How to Secure Nginx with Let’s Encrypt on CentOS 8

Founded in April 2016 by the Electronic Frontier Foundation (EFF), Let’s Encrypt is a free and automated digital certificate that provides TLS encryption for websites at absolutely no cost at all.

The objective of Let’s Encrypt certificate is to automate the validation, creation, signing as well as auto-renewal of the security certificate. This certificate enables encrypted connections to webservers using the HTTPS protocol in a simple, hassle-free manner without any complexities. The certificate is valid for only 90 days upon which autorenewal can be activated.

Recommended Read:How to Secure Apache with Let’s Encrypt SSL Certificate on CentOS 8

In this article, we will demonstrate how you can install Let’s Encrypt to obtain a free SSL certificate to secure the Nginx web server on CentOS 8 (same instructions also works on RHEL 8). We will also explain to you how to renew your SSL certificate automatically.


Before we proceed to ensure that you have the following in check.

1. A Fully Qualified Domain Name (FQDN) pointing to a dedicated IP address of the webserver. This needs to be configured in the client area of your DNS web hosting provider. For this tutorial, we are using the domain name linuxtechwhiz which is pointing to the IP address

Domain A Record
Domain A Record

2. You can also confirm this by performing a forward lookup using the dig command as shown.

$ dig
Check DNS Info using dig Command
Check DNS Info using dig Command

3. Nginx installed and running on the webserver. You can confirm this by logging into the terminal and running the command below. If Nginx not installed, follow our article to Install Nginx on CentOS 8.

$ sudo systemctl status nginx
Verify Nginx Status
Verify Nginx Status

4. You can also verify by visiting the web server’s URL on a web browser.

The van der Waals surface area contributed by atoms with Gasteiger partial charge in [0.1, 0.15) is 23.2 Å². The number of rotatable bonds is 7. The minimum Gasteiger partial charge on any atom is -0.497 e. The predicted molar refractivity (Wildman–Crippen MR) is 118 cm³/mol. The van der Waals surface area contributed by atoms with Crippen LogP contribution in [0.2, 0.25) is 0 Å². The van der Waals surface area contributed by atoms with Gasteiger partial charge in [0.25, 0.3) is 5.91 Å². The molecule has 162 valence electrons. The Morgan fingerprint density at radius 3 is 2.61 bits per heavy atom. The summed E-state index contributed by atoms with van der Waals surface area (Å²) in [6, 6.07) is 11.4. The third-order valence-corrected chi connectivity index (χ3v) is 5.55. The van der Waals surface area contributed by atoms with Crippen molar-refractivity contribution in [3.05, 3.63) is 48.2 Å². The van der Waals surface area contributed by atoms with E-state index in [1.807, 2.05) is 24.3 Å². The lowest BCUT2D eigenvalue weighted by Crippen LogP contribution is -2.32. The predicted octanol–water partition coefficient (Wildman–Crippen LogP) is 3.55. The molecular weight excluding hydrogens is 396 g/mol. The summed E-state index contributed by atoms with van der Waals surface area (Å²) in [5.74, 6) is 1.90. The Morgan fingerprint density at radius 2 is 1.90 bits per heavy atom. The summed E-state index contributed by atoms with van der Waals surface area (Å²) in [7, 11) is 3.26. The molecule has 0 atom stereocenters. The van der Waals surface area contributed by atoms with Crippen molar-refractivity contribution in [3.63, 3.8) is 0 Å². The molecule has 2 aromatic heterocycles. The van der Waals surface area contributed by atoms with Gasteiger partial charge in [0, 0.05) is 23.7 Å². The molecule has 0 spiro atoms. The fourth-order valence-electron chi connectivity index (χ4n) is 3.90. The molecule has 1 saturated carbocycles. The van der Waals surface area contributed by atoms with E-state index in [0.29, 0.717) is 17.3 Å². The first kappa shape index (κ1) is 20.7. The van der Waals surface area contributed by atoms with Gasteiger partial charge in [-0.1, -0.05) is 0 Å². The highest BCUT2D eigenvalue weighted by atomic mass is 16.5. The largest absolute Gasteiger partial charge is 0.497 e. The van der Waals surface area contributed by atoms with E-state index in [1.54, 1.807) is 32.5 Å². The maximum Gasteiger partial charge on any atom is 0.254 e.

Check Nginx Web Page
Check Nginx Web Page

From the URL, we can clearly see that the site is not secure, and thus not encrypted. This implies that any requests made to the webserver can be intercepted that this includes critical and confidential information such as usernames, passwords, social security numbers, and credit card information to mention a few.

Now let’s get our hands dirty and install Let’s Encrypt.

Step 1. Install Certbot in CentOS 8

To install Let’s Encrypt certificate, you first-of-all need to have certbot installed. This is an extensible client that fetches a security certificate from Let’s Encrypt Authority and lets you automate the validation and configuration of the certificate for use by the webserver.

Download certbot using the curl command.

$ sudo curl -O
Download Certbot in CentOS 8
Download Certbot in CentOS 8

Next, move the certificate to the /usr/local/bin directory.

$ sudo mv certbot-auto /usr/local/bin/certbot-auto

Next, assign file permission to the certbot file as shown.

$ chmod 0755 /usr/local/bin/certbot-auto

Step 2. Configure Nginx Server Block

A server block in Nginx is the equivalent of a virtual host in Apache. Setting up of server blocks not only allows you to set up multiple websites in one server but also allows certbot to prove ownership of the domain to Certificate Authority – CA.

To create a server block, run the command shown.

$ sudo vim /etc/nginx/conf.d/

Be sure to replace the domain name with your own domain name. Then paste the configuration below.